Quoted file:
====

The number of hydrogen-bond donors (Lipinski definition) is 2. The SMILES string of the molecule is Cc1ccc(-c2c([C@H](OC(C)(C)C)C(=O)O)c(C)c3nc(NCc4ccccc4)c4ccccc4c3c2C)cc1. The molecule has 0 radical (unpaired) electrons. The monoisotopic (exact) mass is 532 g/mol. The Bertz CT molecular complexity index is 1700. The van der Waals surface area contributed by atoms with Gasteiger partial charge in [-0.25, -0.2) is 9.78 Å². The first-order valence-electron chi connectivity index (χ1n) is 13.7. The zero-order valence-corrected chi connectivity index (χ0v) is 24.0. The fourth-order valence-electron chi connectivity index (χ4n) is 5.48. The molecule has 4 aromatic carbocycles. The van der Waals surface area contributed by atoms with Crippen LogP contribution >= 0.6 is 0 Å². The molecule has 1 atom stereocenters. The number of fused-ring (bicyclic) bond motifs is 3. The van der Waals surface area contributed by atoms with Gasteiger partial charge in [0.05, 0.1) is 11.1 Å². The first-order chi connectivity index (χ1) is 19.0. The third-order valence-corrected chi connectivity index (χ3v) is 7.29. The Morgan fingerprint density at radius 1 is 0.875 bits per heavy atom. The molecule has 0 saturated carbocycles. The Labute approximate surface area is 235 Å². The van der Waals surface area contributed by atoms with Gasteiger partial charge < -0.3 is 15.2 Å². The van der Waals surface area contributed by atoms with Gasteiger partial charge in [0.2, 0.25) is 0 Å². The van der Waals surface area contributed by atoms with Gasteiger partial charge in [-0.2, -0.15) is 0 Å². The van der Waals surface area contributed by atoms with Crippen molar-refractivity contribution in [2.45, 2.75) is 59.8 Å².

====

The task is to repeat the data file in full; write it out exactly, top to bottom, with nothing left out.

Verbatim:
The number of hydrogen-bond donors (Lipinski definition) is 2. The SMILES string of the molecule is Cc1ccc(-c2c([C@H](OC(C)(C)C)C(=O)O)c(C)c3nc(NCc4ccccc4)c4ccccc4c3c2C)cc1. The molecule has 0 radical (unpaired) electrons. The monoisotopic (exact) mass is 532 g/mol. The Bertz CT molecular complexity index is 1700. The van der Waals surface area contributed by atoms with Gasteiger partial charge in [-0.25, -0.2) is 9.78 Å². The first-order valence-electron chi connectivity index (χ1n) is 13.7. The zero-order valence-corrected chi connectivity index (χ0v) is 24.0. The fourth-order valence-electron chi connectivity index (χ4n) is 5.48. The molecule has 4 aromatic carbocycles. The van der Waals surface area contributed by atoms with Crippen LogP contribution >= 0.6 is 0 Å². The molecule has 1 atom stereocenters. The number of fused-ring (bicyclic) bond motifs is 3. The van der Waals surface area contributed by atoms with Gasteiger partial charge in [0.05, 0.1) is 11.1 Å². The first-order chi connectivity index (χ1) is 19.0. The third-order valence-corrected chi connectivity index (χ3v) is 7.29. The Morgan fingerprint density at radius 1 is 0.875 bits per heavy atom. The molecule has 0 saturated carbocycles. The Labute approximate surface area is 235 Å². The van der Waals surface area contributed by atoms with Gasteiger partial charge < -0.3 is 15.2 Å². The van der Waals surface area contributed by atoms with Gasteiger partial charge in [0.2, 0.25) is 0 Å². The van der Waals surface area contributed by atoms with Gasteiger partial charge in [-0.2, -0.15) is 0 Å². The van der Waals surface area contributed by atoms with Crippen molar-refractivity contribution in [2.45, 2.75) is 59.8 Å².